variables with lower and upper bounds:        0
                     variables with only upper bounds:        0
Total number of equality constraints.................:        0
Total number of inequality constraints...............:        0
        inequality constraints with only lower bounds:        0
   inequality constraints with lower and upper bounds:        0
        inequality constraints with only upper bounds:        0

iter    objective    inf_pr   inf_du lg(mu)  ||d||  lg(rg) alpha_du alpha_pr  ls
   0  2.7085352e+03 0.00e+00 8.06e+00  -1.0 0.00e+00    -  0.00e+00 0.00e+00   0
   1  2.7085632e+03 0.00e+00 6.38e+00  -1.0 1.32e-01    -  2.34e-01 1.00e+00f  1
   2  2.7053320e+03 0.00e+00 1.33e+00  -1.0 1.88e-01    -  1.00e+00 6.63e-01f  1
   3  2.7060912e+03 0.00e+00 3.95e-04  -1.0 4.20e-02    -  1.00e+00 1.00e+00f  1
   4  2.7046346e+03 0.00e+00 4.77e-04  -2.5 3.39e-02    -  1.00e+00 1.00e+00f  1
   5  2.7044748e+03 0.00e+00 6.71e-05  -3.8 1.70e-02    -  1.00e+00 1.00e+00f  1
   6  2.7044617e+03 0.00e+00 7.16e-06  -3.8 7.48e-03    -  1.00e+00 1.00e+00f  1
   7  2.7044573e+03 0.00e+00 5.45e-07  -5.7 2.66e-03    -  1.00e+00 1.00e+00f  1
   8  2.7044571e+03 0.00e+00 7.63e-09  -5.7 3.84e-04    -  1.00e+00 1.00e+00f  1
   9  2.7044570e+03 0.00e+00 7.69e-12  -8.6 1.34e-05    -  1.00e+00 1.00e+00f  1

Number of Iterations....: 9

                                   (scaled)                 (unscaled)
Objective...............:   2.7044570259870202e+03    2.7044570259870202e+03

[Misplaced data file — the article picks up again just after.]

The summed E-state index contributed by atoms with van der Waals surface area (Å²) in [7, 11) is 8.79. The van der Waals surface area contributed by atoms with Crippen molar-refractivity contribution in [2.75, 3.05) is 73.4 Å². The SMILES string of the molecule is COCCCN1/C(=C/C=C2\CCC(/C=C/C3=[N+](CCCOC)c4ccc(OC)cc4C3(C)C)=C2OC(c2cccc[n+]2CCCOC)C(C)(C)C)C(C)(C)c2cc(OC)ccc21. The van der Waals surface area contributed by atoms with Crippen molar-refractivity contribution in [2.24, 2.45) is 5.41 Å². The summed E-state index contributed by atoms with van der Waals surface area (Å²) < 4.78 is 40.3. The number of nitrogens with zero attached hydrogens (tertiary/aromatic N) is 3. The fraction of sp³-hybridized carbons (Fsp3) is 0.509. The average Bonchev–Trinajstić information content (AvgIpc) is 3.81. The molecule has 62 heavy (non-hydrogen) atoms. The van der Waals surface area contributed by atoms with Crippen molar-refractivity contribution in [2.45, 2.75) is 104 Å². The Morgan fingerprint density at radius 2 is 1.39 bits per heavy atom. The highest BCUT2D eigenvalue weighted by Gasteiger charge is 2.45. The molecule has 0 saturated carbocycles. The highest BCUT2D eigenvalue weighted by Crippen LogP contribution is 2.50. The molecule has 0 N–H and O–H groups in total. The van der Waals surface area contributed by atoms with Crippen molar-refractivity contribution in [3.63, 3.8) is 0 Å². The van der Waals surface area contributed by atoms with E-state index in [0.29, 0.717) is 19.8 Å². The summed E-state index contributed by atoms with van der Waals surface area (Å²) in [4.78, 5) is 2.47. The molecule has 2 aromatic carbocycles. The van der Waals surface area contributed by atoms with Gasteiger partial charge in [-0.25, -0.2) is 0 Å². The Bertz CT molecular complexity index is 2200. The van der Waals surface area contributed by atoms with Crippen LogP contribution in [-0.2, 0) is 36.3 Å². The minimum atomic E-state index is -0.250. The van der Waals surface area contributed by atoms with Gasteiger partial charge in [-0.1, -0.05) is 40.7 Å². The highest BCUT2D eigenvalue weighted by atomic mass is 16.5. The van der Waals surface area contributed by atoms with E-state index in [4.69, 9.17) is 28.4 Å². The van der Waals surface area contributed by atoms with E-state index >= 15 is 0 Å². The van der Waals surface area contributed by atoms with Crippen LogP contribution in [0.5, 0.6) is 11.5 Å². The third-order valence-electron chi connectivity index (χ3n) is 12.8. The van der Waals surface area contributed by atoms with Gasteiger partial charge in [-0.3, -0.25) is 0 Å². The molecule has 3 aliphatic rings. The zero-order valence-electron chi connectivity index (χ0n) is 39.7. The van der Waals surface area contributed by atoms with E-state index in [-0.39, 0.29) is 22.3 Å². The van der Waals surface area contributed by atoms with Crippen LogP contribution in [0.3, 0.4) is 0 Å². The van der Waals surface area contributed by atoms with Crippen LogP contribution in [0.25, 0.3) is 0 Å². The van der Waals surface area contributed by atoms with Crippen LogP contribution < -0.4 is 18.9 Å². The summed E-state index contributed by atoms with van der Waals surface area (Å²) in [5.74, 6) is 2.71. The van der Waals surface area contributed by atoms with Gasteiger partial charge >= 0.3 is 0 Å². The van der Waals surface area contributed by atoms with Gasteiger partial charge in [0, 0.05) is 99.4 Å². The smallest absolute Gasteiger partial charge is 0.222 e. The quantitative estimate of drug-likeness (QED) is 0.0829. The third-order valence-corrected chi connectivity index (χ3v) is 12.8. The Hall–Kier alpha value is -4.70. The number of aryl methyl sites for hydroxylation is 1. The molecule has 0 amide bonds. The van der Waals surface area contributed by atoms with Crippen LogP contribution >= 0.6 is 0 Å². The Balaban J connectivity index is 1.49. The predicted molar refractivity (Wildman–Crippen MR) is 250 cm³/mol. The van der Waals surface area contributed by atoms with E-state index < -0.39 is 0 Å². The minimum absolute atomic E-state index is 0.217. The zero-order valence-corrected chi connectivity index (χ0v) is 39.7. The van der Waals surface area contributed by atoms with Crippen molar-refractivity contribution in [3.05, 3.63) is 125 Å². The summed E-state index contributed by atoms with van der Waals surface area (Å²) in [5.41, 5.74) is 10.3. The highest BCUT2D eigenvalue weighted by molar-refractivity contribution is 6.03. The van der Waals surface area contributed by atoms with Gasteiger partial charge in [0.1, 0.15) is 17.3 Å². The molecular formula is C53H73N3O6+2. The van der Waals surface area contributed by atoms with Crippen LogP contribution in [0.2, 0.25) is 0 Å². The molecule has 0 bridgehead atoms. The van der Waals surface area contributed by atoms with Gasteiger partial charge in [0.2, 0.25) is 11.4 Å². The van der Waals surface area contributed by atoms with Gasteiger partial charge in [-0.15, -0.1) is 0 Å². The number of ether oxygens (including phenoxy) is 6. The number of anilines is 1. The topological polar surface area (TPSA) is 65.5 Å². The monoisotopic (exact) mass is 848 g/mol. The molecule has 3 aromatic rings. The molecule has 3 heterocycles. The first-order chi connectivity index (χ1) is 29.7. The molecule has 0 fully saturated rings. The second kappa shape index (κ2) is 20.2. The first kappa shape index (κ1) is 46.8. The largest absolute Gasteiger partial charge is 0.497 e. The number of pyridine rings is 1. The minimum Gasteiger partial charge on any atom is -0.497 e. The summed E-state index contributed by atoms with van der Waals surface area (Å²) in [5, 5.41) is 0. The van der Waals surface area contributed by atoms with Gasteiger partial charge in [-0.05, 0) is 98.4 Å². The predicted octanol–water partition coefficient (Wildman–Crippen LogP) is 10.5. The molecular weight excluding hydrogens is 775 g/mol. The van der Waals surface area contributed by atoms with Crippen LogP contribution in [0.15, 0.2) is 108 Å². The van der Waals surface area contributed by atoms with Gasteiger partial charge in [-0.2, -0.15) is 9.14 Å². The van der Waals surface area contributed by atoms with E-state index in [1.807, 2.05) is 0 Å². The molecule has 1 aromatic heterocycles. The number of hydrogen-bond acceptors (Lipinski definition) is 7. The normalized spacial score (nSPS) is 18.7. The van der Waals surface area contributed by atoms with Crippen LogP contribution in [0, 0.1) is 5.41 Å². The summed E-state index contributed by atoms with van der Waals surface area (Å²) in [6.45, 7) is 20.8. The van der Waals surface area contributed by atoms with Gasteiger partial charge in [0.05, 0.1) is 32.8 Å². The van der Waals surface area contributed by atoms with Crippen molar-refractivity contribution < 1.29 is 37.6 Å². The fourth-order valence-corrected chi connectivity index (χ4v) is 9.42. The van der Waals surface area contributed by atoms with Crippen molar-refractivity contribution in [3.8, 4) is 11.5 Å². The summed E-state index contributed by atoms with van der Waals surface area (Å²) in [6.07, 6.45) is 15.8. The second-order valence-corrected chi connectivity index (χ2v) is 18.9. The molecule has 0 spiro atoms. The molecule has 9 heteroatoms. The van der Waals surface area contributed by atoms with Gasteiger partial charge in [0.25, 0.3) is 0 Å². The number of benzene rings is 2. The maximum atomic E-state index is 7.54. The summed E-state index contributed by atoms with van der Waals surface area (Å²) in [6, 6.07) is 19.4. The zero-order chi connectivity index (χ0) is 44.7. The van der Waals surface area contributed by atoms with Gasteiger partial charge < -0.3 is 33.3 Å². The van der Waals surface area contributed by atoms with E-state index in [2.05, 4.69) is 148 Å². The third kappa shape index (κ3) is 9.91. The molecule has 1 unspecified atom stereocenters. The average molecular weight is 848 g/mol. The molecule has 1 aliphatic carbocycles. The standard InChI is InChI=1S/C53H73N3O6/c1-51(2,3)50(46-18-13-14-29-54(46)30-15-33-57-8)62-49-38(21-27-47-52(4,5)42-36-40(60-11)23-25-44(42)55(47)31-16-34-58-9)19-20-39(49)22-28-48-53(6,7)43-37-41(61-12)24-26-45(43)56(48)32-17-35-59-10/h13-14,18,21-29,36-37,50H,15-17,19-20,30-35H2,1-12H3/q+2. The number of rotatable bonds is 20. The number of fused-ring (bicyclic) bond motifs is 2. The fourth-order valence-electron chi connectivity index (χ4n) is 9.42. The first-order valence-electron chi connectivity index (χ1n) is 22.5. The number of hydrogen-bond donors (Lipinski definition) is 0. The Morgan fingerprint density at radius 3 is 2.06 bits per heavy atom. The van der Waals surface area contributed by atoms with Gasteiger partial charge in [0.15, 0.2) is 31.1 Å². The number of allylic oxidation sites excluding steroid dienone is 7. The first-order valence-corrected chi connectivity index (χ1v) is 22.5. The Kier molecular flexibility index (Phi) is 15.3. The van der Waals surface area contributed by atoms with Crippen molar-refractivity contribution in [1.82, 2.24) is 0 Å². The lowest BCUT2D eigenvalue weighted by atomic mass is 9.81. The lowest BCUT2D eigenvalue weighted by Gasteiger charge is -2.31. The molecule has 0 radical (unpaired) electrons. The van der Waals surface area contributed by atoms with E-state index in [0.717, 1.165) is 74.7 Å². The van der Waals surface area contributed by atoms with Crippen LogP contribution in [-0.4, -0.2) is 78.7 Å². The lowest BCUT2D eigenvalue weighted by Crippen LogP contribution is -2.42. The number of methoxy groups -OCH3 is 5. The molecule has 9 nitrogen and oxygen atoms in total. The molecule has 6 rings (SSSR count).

Dual infeasibility......:   7.6931794268375597e-12    7.6931794268375597e-12
Constraint violation....:   0.0000000000000000e+00    0.0000000000000000e+00
Variable bound violation:   9.7193984301167896e-09    9.7193984301167896e-09
Complementarity.........:   6.2626849075435762e-09    6.2626849075435762e-09
Overall NLP error.......:   6.2626849075435762e-09    6.2626849075435762e-09


Number of objective function evaluations             = 10
Number of objective gradient evaluations             = 10
Number of equality constraint evaluations            = 0
Number of inequality constraint evaluations          = 0
Number of equality constraint Jacobian evaluations   = 0
Number of inequality constraint Jacobian evaluations = 0
Number of Lagrangian Hessian evaluations             = 9
Total seconds in IPOPT                               = 0.908

EXIT: Optimal Solution Found.

julia> value.(l)
27-element Vector{Float64}:
  7.0347191920600054e-9
 -9.694921853255317e-9
  0.22066665576481762
 -9.625943768168848e-9
 -9.71939843011679e-9
  0.07915073669819384
 -9.602961653536133e-9
  0.0795289045675788
  0.13103237526003292
 -9.312149059022509e-9
 -2.3129631494442203e-9
 -9.259544870841831e-9
  0.034978324299520976
 -9.686542634680258e-9
 -9.263422571993028e-9
  0.2726662304153659
 -9.704162156528219e-9
 -9.649989140454418e-9
  0.14037497201613416
  0.05531501546057047
  0.29767433466343496
  0.17360469504770334
 -9.67403050984381e-9
 -9.433798273626065e-9
 -9.324904356693814e-9
  0.20871867222440957
 -7.267831349602901e-9

Thanks for the suggestions. Unfortunately Clarabel aborts early with “SLOW_PROGRESS” when using the real data instead of the random data in the MWE. Ipopt on the other hand converges very quickly and returns the correct result.

Thanks!

Worth saying also that the large increase in variables and constraints is not necessarily a problem. As @ericphanson says above, those variables comes from remodelling the objective in terms of a large number of coupled cones of dimension 3. This means that the KKT system to be solved via SCS (or Clarabel, or Mosek, or whatever) can be very sparse, so that the per-iteration time doesn’t increase much at all.

1 Like

yeah, I can see how that is true. Unfortunately the only solver I could find that solves my problem fast enough using Convex is Mosek and I’d rather not rely on a paid/licensed solver. I am using Convex and SCS in a different project though, where they perform insanely well.